There’s a long overdue technology wave coming that will change the insurance industry dramatically, and it’s coming fast.
The insurance industry is massive — in Canada alone it is worth $50 billion. Yet much of the industry remains mired in outdated, manual processes.
The legacy technology systems that are in place were implemented 20 years ago, and the old tech, which is difficult to replace in large, behemothic companies, doesn’t make it easy to transact insurance business in a way that meets the expectations of modern consumers.
Making the situation worse, the industry faces a looming talent and personnel shortage, with half of the current workforce set to retire in the next few years.
Making the insurance buying process better
In order to get an insurance policy in place, the consumer typically has to contact a broker, who will collect application data — in a paper or PDF application — and then shop it to underwriters at various insurance carriers to get quotes.
The broker often has to add or clarify information for the underwriters, and it may be several weeks before the broker has collected all of this information and comes back to the consumer with their options. Once the consumer has reviewed their options with their broker, they have to pay for the entire policy year in one lump payment, typically by cheque.
This is a big pain point. Businesses need proof of insurance documents to lease space. Personal trainers need to show insurance before they work in gyms, and contractors need it before they begin work on job sites. Often the process of obtaining insurance holds business up — particularly small businesses that are less experienced or don’t have the financial firepower to expedite this process.
Meanwhile, the expectations of modern consumers are rapidly changing. Most people expect to be able to find what they are looking for, purchase it, and have it delivered to their door within a day. Most financial services have already started modernizing. Online banking, while still a long way from being perfect, makes it much easier to digitally manage finances than before it existed.
Technology eliminates human error and makes instantaneous service possible. Brokers using the Apollo Exchange are able to quote, buy, and issue policy documents in real time, moving what was a weeks–long process down to just a few minutes.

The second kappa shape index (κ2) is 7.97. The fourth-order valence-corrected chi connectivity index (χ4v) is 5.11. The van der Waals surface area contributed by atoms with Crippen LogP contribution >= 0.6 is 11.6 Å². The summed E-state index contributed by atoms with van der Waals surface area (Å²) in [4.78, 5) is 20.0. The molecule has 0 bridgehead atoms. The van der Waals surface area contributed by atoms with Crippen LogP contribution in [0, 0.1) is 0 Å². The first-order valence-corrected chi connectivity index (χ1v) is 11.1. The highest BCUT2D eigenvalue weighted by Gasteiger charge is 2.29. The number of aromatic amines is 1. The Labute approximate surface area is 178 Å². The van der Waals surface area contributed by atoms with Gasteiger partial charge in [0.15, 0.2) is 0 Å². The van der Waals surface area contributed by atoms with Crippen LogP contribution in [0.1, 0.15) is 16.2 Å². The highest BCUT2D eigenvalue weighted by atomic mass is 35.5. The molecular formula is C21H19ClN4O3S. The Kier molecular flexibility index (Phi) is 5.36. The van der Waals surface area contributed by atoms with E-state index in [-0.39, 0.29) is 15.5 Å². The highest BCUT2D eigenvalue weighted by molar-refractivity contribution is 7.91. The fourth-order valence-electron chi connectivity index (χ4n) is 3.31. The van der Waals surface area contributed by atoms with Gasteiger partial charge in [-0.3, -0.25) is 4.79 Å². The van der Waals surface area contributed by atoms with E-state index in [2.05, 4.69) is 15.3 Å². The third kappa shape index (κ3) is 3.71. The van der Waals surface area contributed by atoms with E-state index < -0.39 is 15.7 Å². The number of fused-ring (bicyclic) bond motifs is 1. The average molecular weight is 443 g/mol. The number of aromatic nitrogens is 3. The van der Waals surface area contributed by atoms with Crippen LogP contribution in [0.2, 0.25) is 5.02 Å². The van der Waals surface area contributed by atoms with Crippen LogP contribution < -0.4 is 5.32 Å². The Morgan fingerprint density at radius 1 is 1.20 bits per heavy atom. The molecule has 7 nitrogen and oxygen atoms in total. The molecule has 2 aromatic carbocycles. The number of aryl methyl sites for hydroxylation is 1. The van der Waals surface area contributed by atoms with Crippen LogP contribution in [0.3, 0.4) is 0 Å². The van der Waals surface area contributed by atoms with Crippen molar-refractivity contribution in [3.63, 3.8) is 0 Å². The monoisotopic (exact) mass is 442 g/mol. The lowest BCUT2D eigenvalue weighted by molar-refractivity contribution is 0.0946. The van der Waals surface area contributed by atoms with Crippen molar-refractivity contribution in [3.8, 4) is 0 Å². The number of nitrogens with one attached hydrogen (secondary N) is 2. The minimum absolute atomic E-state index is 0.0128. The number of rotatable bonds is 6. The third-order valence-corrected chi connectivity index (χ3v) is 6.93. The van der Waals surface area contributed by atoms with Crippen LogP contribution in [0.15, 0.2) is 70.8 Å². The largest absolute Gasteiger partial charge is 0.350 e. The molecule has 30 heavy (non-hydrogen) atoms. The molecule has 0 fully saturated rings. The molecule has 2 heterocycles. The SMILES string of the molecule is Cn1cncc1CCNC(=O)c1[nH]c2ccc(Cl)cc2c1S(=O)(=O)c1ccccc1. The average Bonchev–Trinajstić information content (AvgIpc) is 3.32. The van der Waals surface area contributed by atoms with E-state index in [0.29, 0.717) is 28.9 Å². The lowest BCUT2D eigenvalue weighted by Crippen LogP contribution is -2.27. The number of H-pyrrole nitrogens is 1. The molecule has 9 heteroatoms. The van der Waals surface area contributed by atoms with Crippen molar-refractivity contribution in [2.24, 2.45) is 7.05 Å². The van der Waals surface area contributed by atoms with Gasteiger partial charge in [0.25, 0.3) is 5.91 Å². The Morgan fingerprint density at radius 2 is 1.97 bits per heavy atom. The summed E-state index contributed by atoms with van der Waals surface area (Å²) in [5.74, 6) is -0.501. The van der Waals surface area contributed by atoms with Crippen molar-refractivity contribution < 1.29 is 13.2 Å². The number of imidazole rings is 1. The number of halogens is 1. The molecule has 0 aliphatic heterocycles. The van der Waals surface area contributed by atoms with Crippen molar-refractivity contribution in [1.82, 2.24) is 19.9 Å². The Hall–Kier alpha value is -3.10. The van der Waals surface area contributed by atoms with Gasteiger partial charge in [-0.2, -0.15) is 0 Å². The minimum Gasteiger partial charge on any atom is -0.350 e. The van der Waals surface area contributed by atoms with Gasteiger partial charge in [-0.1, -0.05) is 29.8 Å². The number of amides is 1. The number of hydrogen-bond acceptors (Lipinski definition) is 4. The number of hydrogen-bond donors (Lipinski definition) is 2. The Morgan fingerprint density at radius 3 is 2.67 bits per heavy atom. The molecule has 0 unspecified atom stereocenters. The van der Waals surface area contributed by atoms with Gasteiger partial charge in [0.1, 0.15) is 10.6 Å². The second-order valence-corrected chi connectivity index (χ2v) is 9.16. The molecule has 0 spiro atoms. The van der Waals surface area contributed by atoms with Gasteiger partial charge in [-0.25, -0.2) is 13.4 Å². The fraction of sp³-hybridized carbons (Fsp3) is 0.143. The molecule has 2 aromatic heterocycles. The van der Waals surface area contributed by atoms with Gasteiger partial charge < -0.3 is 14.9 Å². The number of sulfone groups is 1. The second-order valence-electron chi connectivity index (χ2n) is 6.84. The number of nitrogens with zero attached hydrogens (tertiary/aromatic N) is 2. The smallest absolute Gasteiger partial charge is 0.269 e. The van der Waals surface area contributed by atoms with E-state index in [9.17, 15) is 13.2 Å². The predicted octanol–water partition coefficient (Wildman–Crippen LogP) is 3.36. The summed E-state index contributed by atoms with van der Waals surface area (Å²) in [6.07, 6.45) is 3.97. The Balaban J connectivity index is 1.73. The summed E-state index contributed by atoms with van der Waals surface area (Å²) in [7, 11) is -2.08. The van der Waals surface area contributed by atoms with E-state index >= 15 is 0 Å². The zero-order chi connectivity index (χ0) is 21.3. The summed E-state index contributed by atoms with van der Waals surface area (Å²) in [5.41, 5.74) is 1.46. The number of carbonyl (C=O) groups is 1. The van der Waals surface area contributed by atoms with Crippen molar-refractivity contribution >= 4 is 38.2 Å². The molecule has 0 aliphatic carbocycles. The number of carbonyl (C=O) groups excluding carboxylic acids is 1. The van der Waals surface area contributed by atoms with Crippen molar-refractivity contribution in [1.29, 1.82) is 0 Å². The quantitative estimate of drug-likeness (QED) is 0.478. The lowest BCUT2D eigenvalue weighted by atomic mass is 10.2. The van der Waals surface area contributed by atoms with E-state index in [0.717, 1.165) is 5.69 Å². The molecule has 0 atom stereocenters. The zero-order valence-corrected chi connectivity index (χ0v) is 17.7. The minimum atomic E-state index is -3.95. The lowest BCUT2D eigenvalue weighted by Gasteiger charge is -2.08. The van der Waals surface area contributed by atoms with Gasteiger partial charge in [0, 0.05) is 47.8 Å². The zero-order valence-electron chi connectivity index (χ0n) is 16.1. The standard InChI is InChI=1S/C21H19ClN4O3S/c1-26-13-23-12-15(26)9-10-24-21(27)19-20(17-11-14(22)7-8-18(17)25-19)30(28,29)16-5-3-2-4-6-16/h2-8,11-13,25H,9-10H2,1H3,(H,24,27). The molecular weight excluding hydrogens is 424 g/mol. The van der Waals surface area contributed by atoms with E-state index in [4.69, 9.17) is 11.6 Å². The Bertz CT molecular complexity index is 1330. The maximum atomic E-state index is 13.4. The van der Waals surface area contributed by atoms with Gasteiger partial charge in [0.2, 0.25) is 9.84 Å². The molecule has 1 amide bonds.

Brokers are still integral to providing the advice and counsel that their clients need to make complex financial decisions, but now they’re digitally enabled to process insurance in line with what consumers expect.
Rather than the continual back and forth between clients, brokers, and underwriters, costing massive amounts of time, clients are able to buy and get their proof of insurance immediately, and brokers are able to better serve their clients.
The changing workforce
Part of the reason for this is that insurance companies, which provide the risk capacity that is sold by brokers and agents, are large bureaucratic machines that are not able to respond quickly to buyer expectations.
On top of that, there is a massive talent shortage in the industry. Not only will half the current workforce retire in the next 14 years, but only four percent of millennials are even interested in a career in insurance.
No doubt, much of this is due to the industry’s slow adoption of technology, which has been shown to aid in employee attraction and retention.
Rather than hiring someone straight out of post–secondary — who has quite possibly never used a printer before in their lives — to do data entry and file paperwork, brokerages using technology can offer a rewarding career in helping businesses by providing valued counsel on risk management.
Insurance has a long way to go, but progress has started towards an industry where technology does the work so people can focus on building relationships.